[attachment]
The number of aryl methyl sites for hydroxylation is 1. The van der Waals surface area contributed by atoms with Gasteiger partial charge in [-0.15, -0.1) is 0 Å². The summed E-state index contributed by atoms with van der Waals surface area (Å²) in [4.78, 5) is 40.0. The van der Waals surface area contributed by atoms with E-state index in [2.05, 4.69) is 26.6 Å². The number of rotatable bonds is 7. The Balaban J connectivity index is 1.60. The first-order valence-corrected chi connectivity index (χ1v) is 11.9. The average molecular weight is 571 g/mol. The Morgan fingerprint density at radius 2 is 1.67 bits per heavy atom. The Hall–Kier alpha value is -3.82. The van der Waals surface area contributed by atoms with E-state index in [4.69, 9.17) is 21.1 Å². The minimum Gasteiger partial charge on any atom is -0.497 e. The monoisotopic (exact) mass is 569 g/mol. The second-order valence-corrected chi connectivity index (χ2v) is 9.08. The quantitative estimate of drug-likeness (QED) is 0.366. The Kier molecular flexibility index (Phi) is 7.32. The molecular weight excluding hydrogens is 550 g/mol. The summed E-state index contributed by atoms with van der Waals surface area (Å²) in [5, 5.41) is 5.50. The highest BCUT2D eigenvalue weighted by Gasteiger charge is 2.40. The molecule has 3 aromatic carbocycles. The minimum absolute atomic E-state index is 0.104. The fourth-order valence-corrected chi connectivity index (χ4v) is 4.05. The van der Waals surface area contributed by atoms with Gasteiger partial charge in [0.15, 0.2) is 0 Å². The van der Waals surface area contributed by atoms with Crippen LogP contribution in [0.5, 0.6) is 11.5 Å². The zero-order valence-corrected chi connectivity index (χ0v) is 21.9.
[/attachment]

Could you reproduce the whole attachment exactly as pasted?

The number of aryl methyl sites for hydroxylation is 1. The van der Waals surface area contributed by atoms with Gasteiger partial charge in [-0.15, -0.1) is 0 Å². The summed E-state index contributed by atoms with van der Waals surface area (Å²) in [4.78, 5) is 40.0. The van der Waals surface area contributed by atoms with E-state index in [2.05, 4.69) is 26.6 Å². The number of rotatable bonds is 7. The Balaban J connectivity index is 1.60. The first-order valence-corrected chi connectivity index (χ1v) is 11.9. The average molecular weight is 571 g/mol. The Morgan fingerprint density at radius 2 is 1.67 bits per heavy atom. The Hall–Kier alpha value is -3.82. The van der Waals surface area contributed by atoms with E-state index in [4.69, 9.17) is 21.1 Å². The minimum Gasteiger partial charge on any atom is -0.497 e. The monoisotopic (exact) mass is 569 g/mol. The second-order valence-corrected chi connectivity index (χ2v) is 9.08. The quantitative estimate of drug-likeness (QED) is 0.366. The Kier molecular flexibility index (Phi) is 7.32. The molecular weight excluding hydrogens is 550 g/mol. The summed E-state index contributed by atoms with van der Waals surface area (Å²) in [5, 5.41) is 5.50. The highest BCUT2D eigenvalue weighted by Gasteiger charge is 2.40. The molecule has 3 aromatic carbocycles. The minimum absolute atomic E-state index is 0.104. The fourth-order valence-corrected chi connectivity index (χ4v) is 4.05. The van der Waals surface area contributed by atoms with Gasteiger partial charge in [0.15, 0.2) is 0 Å². The van der Waals surface area contributed by atoms with Crippen LogP contribution in [0.5, 0.6) is 11.5 Å². The zero-order valence-corrected chi connectivity index (χ0v) is 21.9.